The scope of the opioid epidemic presents unprecedented challenges to the medical examiner and coroner community. This webinar will explore the intersection of the opioid epidemic with the work of America’s medical examiners and coroners.
The opioid epidemic in the US has resulted in historic numbers of drug-related fatalities. The Centers for Disease Control notes that more than six out of ten drug-related fatalities involve an opioid. Since 1999, the number of deaths involving opioids—including prescription opioids and heroin—quadrupled. Some 91 Americans die every day from an opioid overdose. Drug-related fatalities now exceed the peak numbers of other public health scourges such as HIV (1995), motor vehicle accidents (1972), and gun violence (1993).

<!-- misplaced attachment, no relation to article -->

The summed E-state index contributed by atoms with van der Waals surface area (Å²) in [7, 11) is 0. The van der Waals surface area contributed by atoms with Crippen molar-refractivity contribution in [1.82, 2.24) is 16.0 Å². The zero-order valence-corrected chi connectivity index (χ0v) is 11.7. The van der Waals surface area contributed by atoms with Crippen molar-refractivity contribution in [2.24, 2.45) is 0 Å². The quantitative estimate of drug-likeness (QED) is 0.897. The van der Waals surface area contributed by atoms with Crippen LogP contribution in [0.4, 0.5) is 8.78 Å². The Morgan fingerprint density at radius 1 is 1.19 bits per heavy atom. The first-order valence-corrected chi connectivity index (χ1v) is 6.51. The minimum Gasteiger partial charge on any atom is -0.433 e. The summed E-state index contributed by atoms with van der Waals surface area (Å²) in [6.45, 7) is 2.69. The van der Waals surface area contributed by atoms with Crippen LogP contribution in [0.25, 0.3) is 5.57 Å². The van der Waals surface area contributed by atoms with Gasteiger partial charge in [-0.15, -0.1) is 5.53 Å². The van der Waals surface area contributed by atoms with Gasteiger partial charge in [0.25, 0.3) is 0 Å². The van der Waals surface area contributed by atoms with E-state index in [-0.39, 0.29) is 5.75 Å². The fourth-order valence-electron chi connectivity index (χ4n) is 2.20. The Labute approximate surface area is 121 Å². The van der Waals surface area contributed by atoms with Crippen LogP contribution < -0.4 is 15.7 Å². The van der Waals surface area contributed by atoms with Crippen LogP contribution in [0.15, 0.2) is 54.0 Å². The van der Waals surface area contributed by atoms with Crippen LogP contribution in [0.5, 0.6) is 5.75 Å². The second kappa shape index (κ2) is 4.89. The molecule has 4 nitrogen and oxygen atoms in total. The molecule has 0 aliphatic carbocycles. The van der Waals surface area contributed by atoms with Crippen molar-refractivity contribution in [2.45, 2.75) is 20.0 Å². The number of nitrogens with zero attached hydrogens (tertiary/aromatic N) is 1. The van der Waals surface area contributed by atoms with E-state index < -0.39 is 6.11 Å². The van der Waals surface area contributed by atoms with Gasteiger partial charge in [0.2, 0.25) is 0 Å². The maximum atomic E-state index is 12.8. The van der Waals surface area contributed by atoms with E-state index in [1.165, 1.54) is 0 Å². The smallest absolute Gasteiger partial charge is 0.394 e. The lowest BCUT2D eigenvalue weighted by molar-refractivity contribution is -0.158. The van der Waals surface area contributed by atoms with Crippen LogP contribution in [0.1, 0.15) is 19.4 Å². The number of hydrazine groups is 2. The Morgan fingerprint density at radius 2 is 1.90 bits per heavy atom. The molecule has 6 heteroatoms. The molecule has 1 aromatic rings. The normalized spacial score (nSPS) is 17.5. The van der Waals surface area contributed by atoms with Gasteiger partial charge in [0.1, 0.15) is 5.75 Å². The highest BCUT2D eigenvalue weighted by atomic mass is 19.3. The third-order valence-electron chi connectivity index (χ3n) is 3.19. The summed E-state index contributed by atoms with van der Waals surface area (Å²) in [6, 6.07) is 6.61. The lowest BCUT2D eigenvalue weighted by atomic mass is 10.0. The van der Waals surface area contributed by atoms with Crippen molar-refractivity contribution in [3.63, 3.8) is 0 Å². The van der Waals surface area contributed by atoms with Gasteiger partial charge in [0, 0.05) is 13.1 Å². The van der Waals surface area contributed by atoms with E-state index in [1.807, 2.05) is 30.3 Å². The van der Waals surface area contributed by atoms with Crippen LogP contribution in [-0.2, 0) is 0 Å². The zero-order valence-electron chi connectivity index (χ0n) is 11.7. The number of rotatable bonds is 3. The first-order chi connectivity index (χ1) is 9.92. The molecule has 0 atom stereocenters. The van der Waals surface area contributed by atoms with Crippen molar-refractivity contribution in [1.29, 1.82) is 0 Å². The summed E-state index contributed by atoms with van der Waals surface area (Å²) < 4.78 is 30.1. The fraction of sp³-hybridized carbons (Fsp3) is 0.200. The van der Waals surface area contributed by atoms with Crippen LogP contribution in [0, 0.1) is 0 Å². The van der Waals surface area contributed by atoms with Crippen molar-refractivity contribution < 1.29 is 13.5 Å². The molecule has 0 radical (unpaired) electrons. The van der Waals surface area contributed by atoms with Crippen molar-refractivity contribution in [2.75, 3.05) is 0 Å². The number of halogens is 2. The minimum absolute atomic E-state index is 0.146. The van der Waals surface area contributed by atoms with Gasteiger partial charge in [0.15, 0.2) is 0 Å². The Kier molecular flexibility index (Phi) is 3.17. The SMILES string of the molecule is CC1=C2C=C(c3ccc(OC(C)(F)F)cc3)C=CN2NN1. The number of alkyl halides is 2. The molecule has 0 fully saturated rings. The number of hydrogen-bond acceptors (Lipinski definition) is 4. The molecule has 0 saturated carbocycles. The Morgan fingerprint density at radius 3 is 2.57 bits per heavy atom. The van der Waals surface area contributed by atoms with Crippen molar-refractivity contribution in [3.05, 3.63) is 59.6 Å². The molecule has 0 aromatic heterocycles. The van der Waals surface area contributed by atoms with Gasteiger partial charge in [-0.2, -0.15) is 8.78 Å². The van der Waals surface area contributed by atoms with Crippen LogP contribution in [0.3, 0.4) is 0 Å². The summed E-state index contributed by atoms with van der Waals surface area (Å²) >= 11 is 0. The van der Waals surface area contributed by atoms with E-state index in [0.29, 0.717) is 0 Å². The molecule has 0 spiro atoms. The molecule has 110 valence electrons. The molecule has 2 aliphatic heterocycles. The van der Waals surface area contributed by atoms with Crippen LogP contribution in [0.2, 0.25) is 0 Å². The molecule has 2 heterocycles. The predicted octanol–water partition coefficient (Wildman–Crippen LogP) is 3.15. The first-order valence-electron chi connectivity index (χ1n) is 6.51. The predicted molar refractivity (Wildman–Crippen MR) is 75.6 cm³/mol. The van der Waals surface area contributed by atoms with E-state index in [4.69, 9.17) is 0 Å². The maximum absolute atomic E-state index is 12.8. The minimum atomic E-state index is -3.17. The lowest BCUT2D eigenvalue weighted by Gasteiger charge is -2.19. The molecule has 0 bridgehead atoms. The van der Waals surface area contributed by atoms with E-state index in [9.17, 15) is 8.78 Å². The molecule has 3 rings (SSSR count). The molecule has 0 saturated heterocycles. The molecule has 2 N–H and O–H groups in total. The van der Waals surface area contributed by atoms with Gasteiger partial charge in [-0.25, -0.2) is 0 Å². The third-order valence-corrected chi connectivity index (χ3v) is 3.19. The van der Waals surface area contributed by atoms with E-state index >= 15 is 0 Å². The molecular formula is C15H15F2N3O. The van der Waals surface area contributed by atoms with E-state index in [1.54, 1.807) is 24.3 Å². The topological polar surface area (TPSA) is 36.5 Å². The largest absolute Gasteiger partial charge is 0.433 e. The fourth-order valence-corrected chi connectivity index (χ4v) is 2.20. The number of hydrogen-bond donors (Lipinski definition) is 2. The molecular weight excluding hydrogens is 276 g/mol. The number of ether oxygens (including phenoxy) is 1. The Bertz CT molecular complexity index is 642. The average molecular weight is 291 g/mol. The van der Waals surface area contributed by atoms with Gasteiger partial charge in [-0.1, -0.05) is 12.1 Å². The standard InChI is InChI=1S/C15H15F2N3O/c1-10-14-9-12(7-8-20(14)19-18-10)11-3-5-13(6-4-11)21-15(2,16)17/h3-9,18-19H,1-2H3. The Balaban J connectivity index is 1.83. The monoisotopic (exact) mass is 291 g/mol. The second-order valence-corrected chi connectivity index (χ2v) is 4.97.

Medical examiners and coroners (ME/C) are responsible for investigation and certification of all unnatural deaths in their jurisdictions, in accordance with state statute. Such unnatural deaths include apparent drug intoxications. Components of ME/C death investigations include assessment of the scene of death, review of medical records, coordination with law enforcement and first responders, performance of an autopsy, collection of appropriate specimens for toxicological analysis, interpretation of laboratory results, and death certification. This labor-intensive process requires both medicolegal death investigators and forensic pathologists (FPs).